Unlike some South American countries, bargaining is generally not the norm in Chile.
Dangers & Annoyances
Compared with other South American countries and much of North America, Chile is remarkably safe. Petty theft is a problem in larger cities and bus terminals and at beach resorts in summer, so always keep a close eye on all belongings. Photographing military installations is strictly prohibited.
Dogs & Bugs
Chile's stray canines are a growing problem. Scabies can be common in street dogs; don't pet those that have bad skin problems, it's highly contagious. If driving, be prepared for dogs barking and running after the bumper.
Summer in the south brings about the pesty tábano, a large biting horsefly that is more an annoyance than a health risk. Bring along insect repellent and wear light-colored clothing.
Earthquakes are a fact of life for most Chileans. Local construction often does not meet seismic safety standards; adobe buildings tend to be especially vulnerable. The unpredictability of quakes means there is little that a traveler can do to prepare.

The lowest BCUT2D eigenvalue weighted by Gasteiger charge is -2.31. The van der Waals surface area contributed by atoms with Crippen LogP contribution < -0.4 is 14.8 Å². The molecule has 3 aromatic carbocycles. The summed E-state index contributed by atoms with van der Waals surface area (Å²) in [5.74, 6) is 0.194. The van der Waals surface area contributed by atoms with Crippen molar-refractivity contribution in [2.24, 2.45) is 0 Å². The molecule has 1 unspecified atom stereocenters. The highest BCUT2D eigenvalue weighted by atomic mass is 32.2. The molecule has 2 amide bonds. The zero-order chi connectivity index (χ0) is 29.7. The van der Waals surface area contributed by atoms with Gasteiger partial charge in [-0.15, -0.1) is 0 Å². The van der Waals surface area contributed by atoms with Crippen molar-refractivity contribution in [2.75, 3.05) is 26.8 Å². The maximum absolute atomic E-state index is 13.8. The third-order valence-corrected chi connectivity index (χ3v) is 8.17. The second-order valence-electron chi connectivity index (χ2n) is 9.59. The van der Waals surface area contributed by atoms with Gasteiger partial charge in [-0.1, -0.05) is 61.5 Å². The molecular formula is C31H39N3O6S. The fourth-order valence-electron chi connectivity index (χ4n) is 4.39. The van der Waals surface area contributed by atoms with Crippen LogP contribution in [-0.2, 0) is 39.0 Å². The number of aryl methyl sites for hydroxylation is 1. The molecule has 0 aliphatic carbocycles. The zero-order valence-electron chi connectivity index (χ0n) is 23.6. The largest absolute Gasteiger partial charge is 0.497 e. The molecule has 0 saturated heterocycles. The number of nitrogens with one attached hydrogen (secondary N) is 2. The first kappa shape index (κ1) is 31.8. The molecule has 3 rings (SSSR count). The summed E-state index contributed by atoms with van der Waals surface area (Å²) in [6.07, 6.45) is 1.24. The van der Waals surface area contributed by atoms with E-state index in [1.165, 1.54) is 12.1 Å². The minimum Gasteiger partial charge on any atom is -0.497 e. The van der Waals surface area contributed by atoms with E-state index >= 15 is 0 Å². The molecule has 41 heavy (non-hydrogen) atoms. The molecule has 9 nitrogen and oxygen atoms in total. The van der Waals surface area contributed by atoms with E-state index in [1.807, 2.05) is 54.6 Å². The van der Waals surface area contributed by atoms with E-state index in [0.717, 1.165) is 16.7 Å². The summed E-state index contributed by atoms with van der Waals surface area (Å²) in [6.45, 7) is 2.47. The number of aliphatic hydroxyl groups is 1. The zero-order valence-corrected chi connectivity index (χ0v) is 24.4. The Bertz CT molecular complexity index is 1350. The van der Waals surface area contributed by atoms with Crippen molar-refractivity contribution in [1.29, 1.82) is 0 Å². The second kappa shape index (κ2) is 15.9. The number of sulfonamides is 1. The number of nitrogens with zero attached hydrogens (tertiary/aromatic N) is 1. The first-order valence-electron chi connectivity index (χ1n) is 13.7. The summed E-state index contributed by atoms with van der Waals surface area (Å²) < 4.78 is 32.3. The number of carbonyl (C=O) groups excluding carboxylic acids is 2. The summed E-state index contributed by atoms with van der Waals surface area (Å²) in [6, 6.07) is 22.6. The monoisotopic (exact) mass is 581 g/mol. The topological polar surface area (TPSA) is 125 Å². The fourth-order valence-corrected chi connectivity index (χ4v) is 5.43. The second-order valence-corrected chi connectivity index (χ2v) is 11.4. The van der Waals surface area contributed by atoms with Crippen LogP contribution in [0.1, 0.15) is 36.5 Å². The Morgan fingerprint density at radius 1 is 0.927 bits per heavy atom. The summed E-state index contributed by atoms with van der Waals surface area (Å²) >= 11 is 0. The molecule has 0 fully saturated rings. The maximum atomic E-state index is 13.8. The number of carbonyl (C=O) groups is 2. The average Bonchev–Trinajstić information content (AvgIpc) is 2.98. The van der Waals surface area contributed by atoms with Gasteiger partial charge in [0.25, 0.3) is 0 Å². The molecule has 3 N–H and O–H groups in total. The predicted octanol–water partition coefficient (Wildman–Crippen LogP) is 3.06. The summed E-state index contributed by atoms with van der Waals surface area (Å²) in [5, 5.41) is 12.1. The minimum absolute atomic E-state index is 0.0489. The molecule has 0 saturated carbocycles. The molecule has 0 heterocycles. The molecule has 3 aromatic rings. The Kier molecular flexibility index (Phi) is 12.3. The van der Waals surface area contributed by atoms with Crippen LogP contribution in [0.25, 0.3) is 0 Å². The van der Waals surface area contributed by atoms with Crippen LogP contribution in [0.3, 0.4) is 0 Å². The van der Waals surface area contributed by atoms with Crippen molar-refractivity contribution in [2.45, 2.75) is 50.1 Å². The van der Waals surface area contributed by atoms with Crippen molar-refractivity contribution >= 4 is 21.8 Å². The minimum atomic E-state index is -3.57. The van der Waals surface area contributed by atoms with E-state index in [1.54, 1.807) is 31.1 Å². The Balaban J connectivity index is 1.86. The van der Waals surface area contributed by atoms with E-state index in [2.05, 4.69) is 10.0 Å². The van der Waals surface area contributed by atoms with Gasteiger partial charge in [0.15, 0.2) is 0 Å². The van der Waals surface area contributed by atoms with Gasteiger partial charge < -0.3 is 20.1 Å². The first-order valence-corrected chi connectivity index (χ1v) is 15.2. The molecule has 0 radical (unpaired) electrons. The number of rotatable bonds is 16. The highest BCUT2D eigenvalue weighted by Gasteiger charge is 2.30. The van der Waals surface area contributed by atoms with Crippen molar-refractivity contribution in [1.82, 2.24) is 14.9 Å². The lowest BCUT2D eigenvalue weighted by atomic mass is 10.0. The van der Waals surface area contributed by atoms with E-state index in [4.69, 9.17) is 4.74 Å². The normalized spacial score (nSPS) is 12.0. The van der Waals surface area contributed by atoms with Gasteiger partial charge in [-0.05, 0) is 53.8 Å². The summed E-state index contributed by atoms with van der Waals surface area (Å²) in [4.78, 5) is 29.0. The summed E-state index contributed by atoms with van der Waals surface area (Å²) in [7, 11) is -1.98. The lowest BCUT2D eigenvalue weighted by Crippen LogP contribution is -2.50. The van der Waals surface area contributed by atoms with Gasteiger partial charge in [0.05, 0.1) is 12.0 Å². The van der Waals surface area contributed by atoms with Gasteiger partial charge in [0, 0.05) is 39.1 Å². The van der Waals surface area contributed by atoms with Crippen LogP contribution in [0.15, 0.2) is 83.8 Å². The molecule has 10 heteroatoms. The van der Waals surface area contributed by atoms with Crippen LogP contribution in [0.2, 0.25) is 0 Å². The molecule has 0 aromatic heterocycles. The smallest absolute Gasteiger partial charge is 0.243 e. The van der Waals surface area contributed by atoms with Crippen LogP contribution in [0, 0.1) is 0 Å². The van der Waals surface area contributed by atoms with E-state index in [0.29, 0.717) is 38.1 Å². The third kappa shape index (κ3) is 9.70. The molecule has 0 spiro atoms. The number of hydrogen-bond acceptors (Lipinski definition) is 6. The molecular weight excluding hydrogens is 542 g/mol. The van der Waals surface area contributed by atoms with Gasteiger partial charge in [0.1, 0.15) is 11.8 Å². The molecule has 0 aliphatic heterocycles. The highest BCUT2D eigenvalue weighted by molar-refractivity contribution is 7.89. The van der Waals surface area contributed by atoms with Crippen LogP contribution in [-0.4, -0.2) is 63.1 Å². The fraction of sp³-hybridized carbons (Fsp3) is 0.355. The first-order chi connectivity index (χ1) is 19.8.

Active volcanoes are less likely to threaten safety, since they usually give some warning. Nevertheless, unexpected eruptions in recent years have the country monitoring volcanoes more closely than ever.
Many of Chile's finest beaches have dangerous offshore rip currents, so ask before diving in and make sure someone onshore knows your whereabouts. Many beaches post signs that say apto para bañar (swimming OK) and no apto para bañar (swimming not OK) or peligroso (dangerous).
In winter, the smog in Santiago can become a health risk. The city declares 'pre-emergency' or 'emergency' states when the level of smog is dangerously high and takes measures to limit emissions. Children, senior citizens and people with respiratory problems should avoid trips to downtown Santiago at these times.